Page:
The Polynesian Triangle—an area that’s home to some of the world’s most spectacular tropical waters—stretches across the Pacific Ocean from Hawaii to New Zealand and across to Easter Island. Among the aforementioned, the major archipelagos—the Cook Islands, Marquesas Islands, Tongan Islands and French Polynesia—cinematically float among an epic expanse of crystalline waters. Home to daydreams and old-school screensavers for generations, the region, which is dotted with sugar sand islands, islets, and coral atolls, is also an inventive one. It is here that surfing, over-water bungalow hotels, and, some say, the art of storytelling tattoos were first practiced.
From the Tahitian word tatau
Born of the Tahitian word tatau,the Marquesean tatatau, and kakauin Hawaiian, which mean to tap continuously and/or place upon, the sacred art form of tattooing has been practiced by Polynesian cultures for more than two thousand years. The tribal art adorned the body across the chests and down the upper thighs of men to tell the story of family, territory, status, and cultural identity. And it weaved the stories of the past to the present. In some island groups, heads and faces were also marked, although that was generally reserved for royalty. Designs, like the Polynesian cultures across each archipelago themselves, had some varieties, yet all were considered highly sacred and, in some cases, a blessing.
A divine craft
Tattooing was considered a link between the spiritual and physical world. It linked bearers to ancestral traditions and protected against evil. And Tahitian folklore defines the craft as divine—it was gifted to humans by the sons of the creator. Tattooed themselves, Miramar and Tu Ra’i Po—the patron gods of the art and sons of Ta’aroa, the supreme god—taught the men art of tattooing with plant ink culled from indigenous nut oil and hot combs made of bone (sharpened boar teeth, as in the case of the Samoan Islands), mother of pearl, or tortoise shell with wooden handles. An additional hammer drove the ink deep into the skin leaving the permanent marking.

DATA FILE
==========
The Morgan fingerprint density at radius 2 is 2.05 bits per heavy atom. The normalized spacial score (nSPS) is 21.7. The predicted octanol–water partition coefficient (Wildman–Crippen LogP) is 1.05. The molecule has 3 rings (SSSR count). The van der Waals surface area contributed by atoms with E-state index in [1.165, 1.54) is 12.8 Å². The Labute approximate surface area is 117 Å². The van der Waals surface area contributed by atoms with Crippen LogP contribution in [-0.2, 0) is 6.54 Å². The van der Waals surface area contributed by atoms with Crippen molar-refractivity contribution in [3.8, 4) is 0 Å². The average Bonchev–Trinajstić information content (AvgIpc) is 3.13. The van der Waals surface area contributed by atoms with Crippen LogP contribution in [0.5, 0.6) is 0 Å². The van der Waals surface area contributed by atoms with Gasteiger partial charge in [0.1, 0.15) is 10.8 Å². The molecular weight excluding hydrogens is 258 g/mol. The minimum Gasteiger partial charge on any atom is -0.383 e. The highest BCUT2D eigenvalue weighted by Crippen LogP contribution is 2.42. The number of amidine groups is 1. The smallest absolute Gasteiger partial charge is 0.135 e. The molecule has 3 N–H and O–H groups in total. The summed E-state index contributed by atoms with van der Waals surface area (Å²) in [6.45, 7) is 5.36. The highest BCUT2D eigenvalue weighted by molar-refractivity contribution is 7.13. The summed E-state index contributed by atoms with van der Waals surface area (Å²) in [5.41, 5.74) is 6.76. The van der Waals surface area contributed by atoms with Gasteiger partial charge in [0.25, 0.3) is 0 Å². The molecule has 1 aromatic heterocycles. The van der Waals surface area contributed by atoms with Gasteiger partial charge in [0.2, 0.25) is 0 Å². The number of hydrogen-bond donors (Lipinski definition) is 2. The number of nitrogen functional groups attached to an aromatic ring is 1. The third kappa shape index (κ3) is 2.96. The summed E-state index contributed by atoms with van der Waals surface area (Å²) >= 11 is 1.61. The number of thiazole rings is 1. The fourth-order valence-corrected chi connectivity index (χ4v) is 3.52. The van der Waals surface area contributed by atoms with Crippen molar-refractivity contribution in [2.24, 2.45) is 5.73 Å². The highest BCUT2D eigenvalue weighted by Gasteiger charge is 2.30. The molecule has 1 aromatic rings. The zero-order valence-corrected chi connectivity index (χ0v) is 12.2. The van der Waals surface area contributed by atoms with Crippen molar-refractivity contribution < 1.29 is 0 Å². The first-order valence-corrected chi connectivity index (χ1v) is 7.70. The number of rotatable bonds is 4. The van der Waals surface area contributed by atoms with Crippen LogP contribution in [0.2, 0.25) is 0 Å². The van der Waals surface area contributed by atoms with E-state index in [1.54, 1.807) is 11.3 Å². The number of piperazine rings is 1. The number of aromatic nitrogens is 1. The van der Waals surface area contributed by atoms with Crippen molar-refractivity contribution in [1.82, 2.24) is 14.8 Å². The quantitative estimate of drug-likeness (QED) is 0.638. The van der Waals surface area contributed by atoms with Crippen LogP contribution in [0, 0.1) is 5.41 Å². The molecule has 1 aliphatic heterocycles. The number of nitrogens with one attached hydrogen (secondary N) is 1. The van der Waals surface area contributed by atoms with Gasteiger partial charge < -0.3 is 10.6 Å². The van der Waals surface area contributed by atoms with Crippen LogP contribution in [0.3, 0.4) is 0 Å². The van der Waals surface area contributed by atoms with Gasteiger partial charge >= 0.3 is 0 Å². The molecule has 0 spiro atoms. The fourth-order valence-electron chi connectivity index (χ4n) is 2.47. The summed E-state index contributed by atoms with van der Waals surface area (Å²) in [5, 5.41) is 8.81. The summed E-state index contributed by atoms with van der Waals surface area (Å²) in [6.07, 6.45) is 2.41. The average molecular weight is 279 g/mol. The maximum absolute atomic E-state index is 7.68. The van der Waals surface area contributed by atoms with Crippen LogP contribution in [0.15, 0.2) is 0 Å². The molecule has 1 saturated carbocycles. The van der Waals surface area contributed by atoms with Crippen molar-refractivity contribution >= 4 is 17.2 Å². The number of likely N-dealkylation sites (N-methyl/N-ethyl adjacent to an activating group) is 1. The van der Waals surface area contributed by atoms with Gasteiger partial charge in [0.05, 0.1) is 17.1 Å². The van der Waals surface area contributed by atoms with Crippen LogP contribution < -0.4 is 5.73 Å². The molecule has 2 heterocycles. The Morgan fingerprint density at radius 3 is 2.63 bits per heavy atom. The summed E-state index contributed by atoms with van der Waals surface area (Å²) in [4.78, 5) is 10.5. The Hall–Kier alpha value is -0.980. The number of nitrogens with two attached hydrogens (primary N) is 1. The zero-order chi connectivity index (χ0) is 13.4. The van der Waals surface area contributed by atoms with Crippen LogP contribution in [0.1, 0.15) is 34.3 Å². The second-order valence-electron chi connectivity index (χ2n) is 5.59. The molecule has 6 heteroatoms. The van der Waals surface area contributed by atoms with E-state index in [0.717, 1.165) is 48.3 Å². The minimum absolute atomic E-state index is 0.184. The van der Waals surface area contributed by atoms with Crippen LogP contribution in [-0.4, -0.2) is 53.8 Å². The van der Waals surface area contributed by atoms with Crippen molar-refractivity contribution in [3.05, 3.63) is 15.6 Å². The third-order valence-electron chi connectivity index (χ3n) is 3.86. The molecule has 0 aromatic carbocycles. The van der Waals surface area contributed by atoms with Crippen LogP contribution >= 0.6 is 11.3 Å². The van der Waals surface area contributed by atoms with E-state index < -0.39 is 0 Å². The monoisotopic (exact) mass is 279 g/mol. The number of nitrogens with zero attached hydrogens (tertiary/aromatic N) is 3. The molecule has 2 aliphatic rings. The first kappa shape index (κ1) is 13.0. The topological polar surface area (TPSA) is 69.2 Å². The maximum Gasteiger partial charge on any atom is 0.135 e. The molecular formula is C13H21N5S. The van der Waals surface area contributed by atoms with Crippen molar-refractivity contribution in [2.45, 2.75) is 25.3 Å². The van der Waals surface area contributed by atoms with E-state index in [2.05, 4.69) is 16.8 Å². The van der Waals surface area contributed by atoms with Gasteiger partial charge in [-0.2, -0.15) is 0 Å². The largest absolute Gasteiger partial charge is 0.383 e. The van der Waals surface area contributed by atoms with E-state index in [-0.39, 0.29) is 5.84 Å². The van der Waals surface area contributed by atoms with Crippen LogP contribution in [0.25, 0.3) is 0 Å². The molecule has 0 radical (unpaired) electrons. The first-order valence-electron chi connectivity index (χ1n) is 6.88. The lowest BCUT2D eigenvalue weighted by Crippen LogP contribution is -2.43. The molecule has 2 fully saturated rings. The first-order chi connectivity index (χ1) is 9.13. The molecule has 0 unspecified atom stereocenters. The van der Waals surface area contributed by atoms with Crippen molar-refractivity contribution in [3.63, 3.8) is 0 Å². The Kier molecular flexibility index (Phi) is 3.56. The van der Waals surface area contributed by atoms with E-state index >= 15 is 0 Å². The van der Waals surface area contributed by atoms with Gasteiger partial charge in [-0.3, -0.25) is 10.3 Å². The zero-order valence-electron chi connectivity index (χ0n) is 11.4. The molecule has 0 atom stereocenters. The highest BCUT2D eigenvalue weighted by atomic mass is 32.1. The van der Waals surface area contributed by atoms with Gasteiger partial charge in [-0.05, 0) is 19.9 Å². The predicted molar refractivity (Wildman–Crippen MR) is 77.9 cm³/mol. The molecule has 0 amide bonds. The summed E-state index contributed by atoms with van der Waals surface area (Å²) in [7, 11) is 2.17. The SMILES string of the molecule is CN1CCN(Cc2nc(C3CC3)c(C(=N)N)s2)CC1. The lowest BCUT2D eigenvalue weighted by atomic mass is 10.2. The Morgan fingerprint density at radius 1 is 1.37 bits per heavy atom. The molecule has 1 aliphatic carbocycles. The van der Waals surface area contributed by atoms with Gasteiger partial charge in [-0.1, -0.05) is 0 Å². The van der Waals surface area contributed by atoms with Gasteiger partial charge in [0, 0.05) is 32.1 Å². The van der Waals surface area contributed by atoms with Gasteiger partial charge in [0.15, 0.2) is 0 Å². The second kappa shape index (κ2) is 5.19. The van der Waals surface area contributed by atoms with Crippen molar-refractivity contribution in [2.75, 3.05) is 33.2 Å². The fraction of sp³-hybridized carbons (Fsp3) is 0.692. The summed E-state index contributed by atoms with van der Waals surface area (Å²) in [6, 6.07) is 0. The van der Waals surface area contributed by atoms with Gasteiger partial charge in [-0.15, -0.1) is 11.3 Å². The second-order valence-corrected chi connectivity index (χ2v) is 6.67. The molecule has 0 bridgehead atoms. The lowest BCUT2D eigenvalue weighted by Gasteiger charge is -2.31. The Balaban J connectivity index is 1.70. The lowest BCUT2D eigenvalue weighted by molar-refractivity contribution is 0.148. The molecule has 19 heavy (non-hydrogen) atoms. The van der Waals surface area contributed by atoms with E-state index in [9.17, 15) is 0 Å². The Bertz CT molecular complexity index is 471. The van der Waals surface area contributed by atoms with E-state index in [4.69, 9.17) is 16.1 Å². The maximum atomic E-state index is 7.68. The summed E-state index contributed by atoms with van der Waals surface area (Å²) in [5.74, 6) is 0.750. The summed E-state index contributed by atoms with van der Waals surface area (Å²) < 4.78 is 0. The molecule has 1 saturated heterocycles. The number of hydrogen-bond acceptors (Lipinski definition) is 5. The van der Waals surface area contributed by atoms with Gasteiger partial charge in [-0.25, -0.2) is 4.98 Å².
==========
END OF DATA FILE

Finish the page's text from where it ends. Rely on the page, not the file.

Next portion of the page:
How tattooing became a cultural ritual
A rite of passage, men became tattooed prior to or in tandem with life rituals. Commonly the ritual of body art was administered as a man was ready to enter into marriage (in Tahiti and Hawaii, for example). This is especially notable since many of the geometric motifs were believed to preserve the wearer’s mana (divine essence), which protected or enhanced health, spiritual balance, and fertility. Placement is also considered significant. In the Marquesas Islands, tattoos adorning the upper leg relate to marriage. Artwork that stretches up from the thigh to the navel is said to correlate to sexuality, its power and procreation, as well as life’s energy and courage. The left side of the body is traditionally associated with women (or the maternal story of the wearer); the right points to male family stories. Marital tattoo sessions were seen as a coming of age rite, often lasting months with sessions taking full days from dawn until dusk. Unsurprisingly, the ocean played a great role in the tradition. Seawater was used to sanitize the tools. The tufuga (tattoo artist in many of the Polynesian languages) broke a vessel of water at the feet of the recipient to mark the end of the ritual. And it is believed that swimming in the sea after the session not only healed the micro tears in the skin, but also helped the designs settle.
Once healed (in some cases, it could take up to a year), the bearer brought his story to his bride for a celebration of uniting family. For her part in Tahiti, Hawaii, and other archipelagos, she often brought a tapa (cloth) delineating the dual family stories meeting together in this union. Births of children and other significant life achievements, such as battles and prowess in fishing or hunting, were added to the men’s larger pieces throughout their lifetimes.
How it has evolved
In the Polynesian Triangle, people still wear the story of their family and traditions indelibly on their skin. However, the intricacies and divine properties of the tradition was lost when tattooing was banned by the Christian missionaries. While there was some tattooing across the region. And curiously, the body art traditions returned to the South Pacific in large part because of the rise in popularity in the West. (Captain Cook’s crew brought back bodies emblazoned with art. And body marking became a resume of sorts for sailors, who got branded in each port). Elders and younger artists have taken up the tools of tradition and now offer the art form to locals and visitors who are looking for ways to explain their personal stories.